Village Hires Consultant to Work on Projects, Safeguard Historic Designation
Pinehurst has hired a firm to assist the village with documenting the historic accuracy of public and private projects in its local historic district.
The Village Council earlier this week voted 4-1 to have the village manager execute a contract with John Milner Associates, a historic preservation consulting firm in Charlottesville, Va.
Council member Mark Parson cast the dissenting vote.
Prior to voting, the council discussed the issue at some length. The discussion revolved around the consultant’s role, its interaction with the National Park Service, which oversees the historic landmark designation, and whether a cultural landscape report might be needed.
Mayor Nancy Fiorillo said the consultant will fill an important role as the village moves forward with project improvements while maintaining its historic character.
“If we want to be the stewards of the village that we say we are, there need to be some outside eyes looking at things,” Fiorillo said.
The village, after gathering input from residents, had previously decided against doing a cultural landscape report. That report would document all the historic elements within the village. The report, recommended by the National Park Service, had been deemed too costly and without a guarantee that, if completed, it would preserve the village’s prestigious landmark status.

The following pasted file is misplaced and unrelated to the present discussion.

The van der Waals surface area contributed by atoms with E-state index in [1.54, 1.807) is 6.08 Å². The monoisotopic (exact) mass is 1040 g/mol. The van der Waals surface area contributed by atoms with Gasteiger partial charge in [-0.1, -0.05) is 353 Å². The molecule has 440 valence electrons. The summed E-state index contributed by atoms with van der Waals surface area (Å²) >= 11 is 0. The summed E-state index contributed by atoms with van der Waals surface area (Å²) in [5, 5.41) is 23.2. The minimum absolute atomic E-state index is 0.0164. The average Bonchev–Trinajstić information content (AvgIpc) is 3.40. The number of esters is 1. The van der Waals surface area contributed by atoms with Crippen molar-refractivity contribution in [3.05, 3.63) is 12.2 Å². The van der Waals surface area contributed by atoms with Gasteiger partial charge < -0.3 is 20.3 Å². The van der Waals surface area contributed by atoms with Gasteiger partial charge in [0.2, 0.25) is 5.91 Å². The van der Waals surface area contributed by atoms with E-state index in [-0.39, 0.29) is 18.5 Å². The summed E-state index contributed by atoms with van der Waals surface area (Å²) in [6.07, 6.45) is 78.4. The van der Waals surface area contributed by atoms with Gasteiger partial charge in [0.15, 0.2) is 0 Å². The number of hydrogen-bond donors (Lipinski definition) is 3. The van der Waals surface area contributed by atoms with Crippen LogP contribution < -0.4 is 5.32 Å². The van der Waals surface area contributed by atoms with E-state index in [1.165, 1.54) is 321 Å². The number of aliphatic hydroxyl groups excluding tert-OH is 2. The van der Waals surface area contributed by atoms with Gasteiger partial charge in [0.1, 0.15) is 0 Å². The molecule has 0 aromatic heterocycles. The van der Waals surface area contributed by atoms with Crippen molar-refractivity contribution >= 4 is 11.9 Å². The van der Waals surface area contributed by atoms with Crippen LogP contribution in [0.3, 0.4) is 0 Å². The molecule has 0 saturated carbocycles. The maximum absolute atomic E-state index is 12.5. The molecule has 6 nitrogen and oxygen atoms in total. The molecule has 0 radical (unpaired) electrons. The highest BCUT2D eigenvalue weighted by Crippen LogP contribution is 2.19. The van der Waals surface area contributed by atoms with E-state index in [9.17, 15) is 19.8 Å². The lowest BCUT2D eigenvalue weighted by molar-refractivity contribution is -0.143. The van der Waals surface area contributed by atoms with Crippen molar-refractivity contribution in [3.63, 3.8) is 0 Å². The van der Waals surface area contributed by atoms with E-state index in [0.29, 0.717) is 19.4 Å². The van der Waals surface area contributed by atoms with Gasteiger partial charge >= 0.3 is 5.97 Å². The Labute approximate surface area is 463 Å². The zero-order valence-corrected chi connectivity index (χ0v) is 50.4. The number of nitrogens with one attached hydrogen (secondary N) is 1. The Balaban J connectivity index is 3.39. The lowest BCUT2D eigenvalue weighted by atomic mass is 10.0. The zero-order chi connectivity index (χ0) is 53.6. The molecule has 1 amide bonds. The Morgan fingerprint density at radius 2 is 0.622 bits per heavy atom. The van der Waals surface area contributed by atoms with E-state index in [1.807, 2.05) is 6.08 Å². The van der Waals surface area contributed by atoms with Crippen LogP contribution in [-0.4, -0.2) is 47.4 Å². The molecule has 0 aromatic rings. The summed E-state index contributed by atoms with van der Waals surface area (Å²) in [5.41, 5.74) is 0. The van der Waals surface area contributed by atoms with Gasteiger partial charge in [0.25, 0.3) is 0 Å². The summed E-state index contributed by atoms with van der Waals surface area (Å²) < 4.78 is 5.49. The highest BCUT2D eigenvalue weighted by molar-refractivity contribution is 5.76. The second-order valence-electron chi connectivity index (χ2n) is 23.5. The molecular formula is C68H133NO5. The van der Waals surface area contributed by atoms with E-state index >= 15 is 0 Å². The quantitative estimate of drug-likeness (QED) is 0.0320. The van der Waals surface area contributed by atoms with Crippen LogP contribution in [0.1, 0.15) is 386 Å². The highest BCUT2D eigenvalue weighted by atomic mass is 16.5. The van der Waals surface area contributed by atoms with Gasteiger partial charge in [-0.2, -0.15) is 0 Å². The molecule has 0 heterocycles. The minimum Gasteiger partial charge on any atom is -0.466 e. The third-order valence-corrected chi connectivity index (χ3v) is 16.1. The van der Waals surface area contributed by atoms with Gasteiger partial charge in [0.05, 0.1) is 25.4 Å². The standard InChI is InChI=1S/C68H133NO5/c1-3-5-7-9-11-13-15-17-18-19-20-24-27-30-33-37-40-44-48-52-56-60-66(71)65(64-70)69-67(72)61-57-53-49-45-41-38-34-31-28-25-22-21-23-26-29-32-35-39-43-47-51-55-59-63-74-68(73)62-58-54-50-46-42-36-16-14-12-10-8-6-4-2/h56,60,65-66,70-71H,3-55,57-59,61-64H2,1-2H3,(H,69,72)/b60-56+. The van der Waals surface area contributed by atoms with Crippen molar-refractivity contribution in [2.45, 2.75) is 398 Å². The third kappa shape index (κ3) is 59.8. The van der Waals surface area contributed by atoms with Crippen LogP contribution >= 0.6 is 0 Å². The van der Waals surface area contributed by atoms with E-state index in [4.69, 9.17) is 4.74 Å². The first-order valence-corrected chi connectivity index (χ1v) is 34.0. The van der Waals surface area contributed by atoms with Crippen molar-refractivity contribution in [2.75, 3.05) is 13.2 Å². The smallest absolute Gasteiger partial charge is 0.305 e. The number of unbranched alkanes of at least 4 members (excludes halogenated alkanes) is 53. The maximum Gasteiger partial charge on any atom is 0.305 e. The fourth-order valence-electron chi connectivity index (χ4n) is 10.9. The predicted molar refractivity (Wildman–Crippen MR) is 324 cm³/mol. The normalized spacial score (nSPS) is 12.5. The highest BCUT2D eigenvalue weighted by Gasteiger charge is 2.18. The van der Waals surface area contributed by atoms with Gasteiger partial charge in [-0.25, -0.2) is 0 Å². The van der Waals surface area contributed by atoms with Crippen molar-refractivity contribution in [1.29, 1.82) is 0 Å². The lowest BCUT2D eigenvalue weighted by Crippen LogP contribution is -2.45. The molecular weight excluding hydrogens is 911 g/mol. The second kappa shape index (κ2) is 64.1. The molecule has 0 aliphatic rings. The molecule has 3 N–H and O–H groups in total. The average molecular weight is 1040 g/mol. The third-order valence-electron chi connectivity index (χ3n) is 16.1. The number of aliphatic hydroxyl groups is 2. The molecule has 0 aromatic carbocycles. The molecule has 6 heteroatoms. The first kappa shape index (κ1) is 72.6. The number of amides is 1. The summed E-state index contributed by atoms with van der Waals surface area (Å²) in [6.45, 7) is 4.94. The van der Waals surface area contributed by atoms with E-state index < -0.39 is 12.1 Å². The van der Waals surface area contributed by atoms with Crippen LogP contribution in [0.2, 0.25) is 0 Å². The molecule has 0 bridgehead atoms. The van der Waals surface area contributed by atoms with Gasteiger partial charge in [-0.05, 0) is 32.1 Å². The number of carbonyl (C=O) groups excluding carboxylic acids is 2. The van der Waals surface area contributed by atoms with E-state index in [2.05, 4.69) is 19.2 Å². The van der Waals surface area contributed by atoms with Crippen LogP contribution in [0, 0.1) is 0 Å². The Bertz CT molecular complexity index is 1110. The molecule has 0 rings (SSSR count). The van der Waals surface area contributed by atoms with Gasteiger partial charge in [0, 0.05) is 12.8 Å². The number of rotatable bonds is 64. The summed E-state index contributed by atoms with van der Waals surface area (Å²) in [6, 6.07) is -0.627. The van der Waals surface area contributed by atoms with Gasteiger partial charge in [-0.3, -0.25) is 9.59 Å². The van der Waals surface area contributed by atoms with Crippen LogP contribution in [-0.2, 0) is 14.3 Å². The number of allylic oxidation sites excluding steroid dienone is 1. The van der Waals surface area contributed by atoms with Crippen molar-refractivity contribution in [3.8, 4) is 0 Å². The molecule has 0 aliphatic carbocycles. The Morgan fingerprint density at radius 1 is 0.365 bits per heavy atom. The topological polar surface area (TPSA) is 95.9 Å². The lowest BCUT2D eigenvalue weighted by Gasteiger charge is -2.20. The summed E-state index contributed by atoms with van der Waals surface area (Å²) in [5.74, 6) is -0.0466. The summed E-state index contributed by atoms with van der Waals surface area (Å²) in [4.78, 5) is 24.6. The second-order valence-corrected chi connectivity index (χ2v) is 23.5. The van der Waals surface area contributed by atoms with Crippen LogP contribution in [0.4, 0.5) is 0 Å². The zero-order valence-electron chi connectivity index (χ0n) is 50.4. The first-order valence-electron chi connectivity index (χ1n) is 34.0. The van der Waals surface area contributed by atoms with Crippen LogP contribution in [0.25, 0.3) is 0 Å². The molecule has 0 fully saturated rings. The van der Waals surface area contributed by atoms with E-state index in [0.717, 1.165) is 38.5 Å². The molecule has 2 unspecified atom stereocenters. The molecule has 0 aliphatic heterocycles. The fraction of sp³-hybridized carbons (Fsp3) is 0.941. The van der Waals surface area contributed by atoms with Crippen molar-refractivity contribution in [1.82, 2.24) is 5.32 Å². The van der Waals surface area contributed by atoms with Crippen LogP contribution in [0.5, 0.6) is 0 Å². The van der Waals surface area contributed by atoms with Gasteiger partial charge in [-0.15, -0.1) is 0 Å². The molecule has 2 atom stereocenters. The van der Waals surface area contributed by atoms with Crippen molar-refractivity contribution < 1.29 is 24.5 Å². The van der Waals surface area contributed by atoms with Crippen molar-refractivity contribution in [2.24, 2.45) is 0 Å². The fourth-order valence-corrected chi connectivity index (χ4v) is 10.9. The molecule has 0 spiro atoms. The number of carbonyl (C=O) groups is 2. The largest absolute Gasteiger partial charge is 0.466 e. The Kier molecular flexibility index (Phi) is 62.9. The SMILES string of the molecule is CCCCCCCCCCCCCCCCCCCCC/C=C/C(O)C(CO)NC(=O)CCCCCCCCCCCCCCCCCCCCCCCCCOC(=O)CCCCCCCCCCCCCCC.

The consultant would ensure that the village’s accomplishments are documented and assist village staff, elected and appointed leaders in making decisions on matters that affect the local historic district. The consultant may also be asked to create guidelines for landscape restoration and maintenance, and may also act as a liaison with the state’s Historic Preservation Office, the National Park Service and the Advisory Council on Historic Preservation.
The first project the consultant will take on is the streetscape improvements on Cherokee and Chinquapin roads in the village center. The council has budgeted $25,000 for the consultant’s work, an amount expected to last well into 2013.
The larger, more-discussed project downtown is improvements to the Village Green and the sand parking lot. That project was originally rejected by the Pinehurst Historic Preservation Commission.
The Village Council appealed the decision to the Board of Adjustment, which will hear the matter Oct. 4.
Mark Parson voted against hiring the consultant in part because he said he was uncomfortable spending money for the position prior the Board of Adjustment’s decision on the Village Green project. He added that he didn’t want to spend money in a fight with the Park Service to try to save the landmark status.
Representatives from the Park Service have warned the village that incremental changes to the historic district could combine to result in significant alterations to the district, which could lead to a change in designation.
Council member John Cashion said he thinks the consulting firm can help with others’ views of how the village handles its historic landmark status.
“One thing we have suffered from is a perception of doing something wrong because we don’t have documentation,” Cashion said. “The NPS piece is a byproduct of doing what we need to do in the best way we can to maintain the historic integrity of Pinehurst.”
The village has said it hopes to complete the work downtown in time for the back-to-back U.S. Open and Women’s Open at Pinehurst No. 2 in 2014.
Contact Tom Embrey at (910) 693-2484 or tembrey @thepilot.com.
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